Documents and opinions of LAA/WiFi

This is an important breaking story. I’m posting here all primary documents I can find as well as any responses from the companies. I hope this is helpful to reporters and others looking for information. Some of these articles contradict others, often because there is no consensus. The spin on this in Barcelona is extreme. My opinions at http://5gwnews.com/90-r/149-verizon-ericsson-want-wifi-spectrum-for-ltehttp://5gwnews.com/90-r/170-qualcomm-makes-the-rules-for-qualcomm-lte-wifi and more shortly to come. (LAA, also called LTE-U, is a proposal tp use some WiFi unlicensed spectrum for telephone company LTE..) 

WiFi & LTE about equivalent. Tony Melone, Verizon

“utilizing unlicensed spectrum for LTE will be similar to Wi-Fi in terms of power requirements et cetera. So the advantage we will have is we will have centralized control and knowledge of the interference condition, so we’ll be able to bring that unlicensed spectrum in to play when it’s available, when it can provide a good experience for our customers and again use it as a supplemental downlink to augment capacity.”the technology itself, the cost of some of the equipment and the capacity that you get out of the small cell has significantly increased. Interference management techniques which are also an important part of having a highly dense network of sales has improved. And then just the proliferation of fiber, the competitiveness of that environment, the cost points associated with that, all these things combined are a big part of that.

And then, finally, the cost of new spectrum. I mean certainly at a time where spectrum was at a certain price per megahertz POP that was a very effective solution; as those prices increased small cell technology with the improvements there just the balance of the comparison between the two changed dramatically.

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“Looks like it’s back to the drawing board” Joey Padden CableLabs Lead Architect  

Wi-Fi vs EU LBT: Houston, we have a problem

Licensed Assisted Access using LTE is the nascent LTE tech that puts cellular signals into the unlicensed spectrum. It goes by LAA-LTE or LTE-U for short. By all accounts the blitz is on to push this new tech into the field as fast as possible. NTT DoCoMo and Verizon have already announced their testing LTE-U. In addition the effort in 3GPP (the mobile standards body) on the approved study item is going fast & furious after kicking off at RAN1 78bis in Ljubljana Slovenia in early October.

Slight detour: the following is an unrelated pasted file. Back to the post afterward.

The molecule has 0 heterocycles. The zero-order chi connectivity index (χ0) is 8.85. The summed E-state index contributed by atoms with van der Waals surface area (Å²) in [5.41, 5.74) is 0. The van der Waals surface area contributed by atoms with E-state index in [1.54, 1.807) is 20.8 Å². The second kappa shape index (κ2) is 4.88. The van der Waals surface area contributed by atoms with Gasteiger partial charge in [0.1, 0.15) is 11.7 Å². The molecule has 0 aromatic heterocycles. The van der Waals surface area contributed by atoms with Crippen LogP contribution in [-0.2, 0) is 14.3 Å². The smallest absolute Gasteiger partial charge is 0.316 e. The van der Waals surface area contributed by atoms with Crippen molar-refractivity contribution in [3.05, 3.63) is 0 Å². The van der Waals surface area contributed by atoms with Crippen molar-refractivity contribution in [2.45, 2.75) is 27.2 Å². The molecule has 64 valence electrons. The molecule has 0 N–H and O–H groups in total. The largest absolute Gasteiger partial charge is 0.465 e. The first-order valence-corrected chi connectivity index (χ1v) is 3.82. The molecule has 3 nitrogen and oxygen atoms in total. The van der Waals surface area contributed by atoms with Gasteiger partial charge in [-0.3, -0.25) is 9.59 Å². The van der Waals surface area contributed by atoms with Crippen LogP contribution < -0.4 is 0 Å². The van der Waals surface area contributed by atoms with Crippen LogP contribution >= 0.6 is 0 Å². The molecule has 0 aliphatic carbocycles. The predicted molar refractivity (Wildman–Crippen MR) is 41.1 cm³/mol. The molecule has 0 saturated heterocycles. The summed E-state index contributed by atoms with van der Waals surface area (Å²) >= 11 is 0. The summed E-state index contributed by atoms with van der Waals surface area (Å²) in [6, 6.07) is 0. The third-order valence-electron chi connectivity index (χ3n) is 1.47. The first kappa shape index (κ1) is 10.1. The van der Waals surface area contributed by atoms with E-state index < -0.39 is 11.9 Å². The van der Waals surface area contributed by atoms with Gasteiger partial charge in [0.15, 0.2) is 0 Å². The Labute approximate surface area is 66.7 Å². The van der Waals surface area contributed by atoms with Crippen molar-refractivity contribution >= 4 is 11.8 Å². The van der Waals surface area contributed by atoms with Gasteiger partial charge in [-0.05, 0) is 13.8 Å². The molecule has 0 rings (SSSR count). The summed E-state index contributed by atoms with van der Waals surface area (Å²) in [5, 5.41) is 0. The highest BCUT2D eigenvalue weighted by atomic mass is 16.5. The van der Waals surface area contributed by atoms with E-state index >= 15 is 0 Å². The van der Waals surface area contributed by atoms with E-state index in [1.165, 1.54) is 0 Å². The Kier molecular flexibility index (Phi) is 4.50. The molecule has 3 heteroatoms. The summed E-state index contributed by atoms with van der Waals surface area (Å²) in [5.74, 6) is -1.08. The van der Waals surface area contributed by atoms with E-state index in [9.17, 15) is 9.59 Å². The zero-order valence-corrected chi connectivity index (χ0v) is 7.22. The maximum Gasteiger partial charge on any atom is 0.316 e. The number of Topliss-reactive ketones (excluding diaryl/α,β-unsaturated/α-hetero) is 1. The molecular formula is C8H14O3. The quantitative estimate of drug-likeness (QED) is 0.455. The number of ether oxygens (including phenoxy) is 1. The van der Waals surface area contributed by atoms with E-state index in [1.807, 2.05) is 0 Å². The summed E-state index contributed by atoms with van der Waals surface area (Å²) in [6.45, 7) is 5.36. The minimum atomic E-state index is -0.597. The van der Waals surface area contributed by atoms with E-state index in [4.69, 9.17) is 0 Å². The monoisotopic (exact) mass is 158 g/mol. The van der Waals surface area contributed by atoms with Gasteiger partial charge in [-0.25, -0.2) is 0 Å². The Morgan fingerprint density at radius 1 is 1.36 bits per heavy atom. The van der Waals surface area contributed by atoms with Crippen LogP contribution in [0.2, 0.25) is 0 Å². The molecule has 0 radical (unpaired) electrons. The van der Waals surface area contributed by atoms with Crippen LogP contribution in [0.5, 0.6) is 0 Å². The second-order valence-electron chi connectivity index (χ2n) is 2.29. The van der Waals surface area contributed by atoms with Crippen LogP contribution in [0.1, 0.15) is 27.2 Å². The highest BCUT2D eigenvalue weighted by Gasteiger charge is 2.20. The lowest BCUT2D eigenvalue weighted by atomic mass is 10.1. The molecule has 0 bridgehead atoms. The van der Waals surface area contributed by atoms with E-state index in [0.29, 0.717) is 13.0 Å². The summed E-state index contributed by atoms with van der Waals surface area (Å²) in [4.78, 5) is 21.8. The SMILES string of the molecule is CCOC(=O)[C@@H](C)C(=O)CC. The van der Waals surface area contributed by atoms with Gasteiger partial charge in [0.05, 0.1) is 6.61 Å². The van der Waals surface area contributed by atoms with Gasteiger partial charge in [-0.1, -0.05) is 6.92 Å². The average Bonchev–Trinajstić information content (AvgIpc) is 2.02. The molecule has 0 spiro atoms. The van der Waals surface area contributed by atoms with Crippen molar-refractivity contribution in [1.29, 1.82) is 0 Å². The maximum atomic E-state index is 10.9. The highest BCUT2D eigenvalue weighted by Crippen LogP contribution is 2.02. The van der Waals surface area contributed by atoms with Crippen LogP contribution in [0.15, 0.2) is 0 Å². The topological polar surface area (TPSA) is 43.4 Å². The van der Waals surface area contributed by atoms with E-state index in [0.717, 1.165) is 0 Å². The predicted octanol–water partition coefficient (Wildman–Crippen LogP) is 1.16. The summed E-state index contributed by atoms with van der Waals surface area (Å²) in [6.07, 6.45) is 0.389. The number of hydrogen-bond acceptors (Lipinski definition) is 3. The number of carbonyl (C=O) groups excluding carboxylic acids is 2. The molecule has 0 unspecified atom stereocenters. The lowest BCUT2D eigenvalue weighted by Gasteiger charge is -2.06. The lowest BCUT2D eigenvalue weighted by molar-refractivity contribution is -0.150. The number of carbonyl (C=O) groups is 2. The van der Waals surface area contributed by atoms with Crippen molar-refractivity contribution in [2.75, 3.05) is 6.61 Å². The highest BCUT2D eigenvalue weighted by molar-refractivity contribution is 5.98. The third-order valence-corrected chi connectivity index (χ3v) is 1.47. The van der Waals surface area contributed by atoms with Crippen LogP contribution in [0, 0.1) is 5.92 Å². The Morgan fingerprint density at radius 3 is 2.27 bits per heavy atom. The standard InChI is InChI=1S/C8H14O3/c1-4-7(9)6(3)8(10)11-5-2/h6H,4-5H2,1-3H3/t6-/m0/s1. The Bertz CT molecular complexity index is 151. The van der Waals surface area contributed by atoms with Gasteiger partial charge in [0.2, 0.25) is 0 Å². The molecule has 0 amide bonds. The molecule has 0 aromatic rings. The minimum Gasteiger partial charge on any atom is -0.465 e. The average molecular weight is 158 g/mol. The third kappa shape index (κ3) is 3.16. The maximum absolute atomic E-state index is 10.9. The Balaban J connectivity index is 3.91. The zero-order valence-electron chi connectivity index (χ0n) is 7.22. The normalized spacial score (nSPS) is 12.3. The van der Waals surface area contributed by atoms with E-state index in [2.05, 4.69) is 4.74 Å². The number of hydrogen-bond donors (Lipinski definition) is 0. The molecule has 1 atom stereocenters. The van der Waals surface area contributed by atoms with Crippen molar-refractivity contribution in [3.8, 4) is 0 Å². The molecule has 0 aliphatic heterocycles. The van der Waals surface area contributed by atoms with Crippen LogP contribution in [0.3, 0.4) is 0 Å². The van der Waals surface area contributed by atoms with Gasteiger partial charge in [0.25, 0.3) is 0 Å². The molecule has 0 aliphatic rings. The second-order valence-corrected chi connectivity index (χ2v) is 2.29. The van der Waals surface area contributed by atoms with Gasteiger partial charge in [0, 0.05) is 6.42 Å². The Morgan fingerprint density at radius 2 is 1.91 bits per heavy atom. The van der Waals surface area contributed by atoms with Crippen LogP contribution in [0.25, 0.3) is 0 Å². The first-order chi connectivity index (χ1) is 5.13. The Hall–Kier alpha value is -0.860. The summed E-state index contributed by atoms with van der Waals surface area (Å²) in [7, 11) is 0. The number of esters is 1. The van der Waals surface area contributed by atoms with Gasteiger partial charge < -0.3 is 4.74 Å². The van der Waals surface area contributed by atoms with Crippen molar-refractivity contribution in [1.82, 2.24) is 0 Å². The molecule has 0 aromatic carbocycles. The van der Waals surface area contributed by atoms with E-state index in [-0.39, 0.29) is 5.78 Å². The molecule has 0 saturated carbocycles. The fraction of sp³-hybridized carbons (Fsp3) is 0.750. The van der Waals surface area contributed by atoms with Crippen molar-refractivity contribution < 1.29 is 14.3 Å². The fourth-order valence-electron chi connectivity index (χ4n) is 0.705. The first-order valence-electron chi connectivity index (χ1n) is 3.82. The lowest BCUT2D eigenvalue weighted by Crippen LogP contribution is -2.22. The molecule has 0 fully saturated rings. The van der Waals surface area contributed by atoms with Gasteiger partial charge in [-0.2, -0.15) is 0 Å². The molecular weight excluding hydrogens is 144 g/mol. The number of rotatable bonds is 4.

The “license assisted” moniker is an indication of something unique: though it uses unlicensed spectrum, it is actually linked to licensed spectrum. This is a technology for mobile operators to supplement their networks by integrating unlicensed spectrum. Unlicensed spectrum will “assist” licensed LTE.

Having already decided to retain this link to licensed networks, 3GPP is now turning its attention to implementation. A key issue for 3GPP to tackle when creating LAA-LTE is how to modify LTE so that it can fairly share spectrum with other technologies e.g. Wi-Fi. As some have pointed out (see blog 1, blog 2,blog3, and most recently blog4) it is still hotly debated how nicely LTE-U will ultimately play with Wi-Fi. Much more

“There is a lot of work left to do before we see the fair and friendly coexistence solution that Wi-Fi users want” Padden

If the duty cycle period is configured as too low, the throughput of a Wi-Fi network sharing the channel will be negatively impacted. On the other hand, if the duty cycle period is too high, the latency of a Wi-Fi network sharing the same channel will be negatively impacted. much more

Padden’s articles come closer than others to be intelligible to a layment but all of this is can be hard for someone non-technical.

 

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“Causing heated debate” Antti Toskala, head of Radio Standardization at Nokia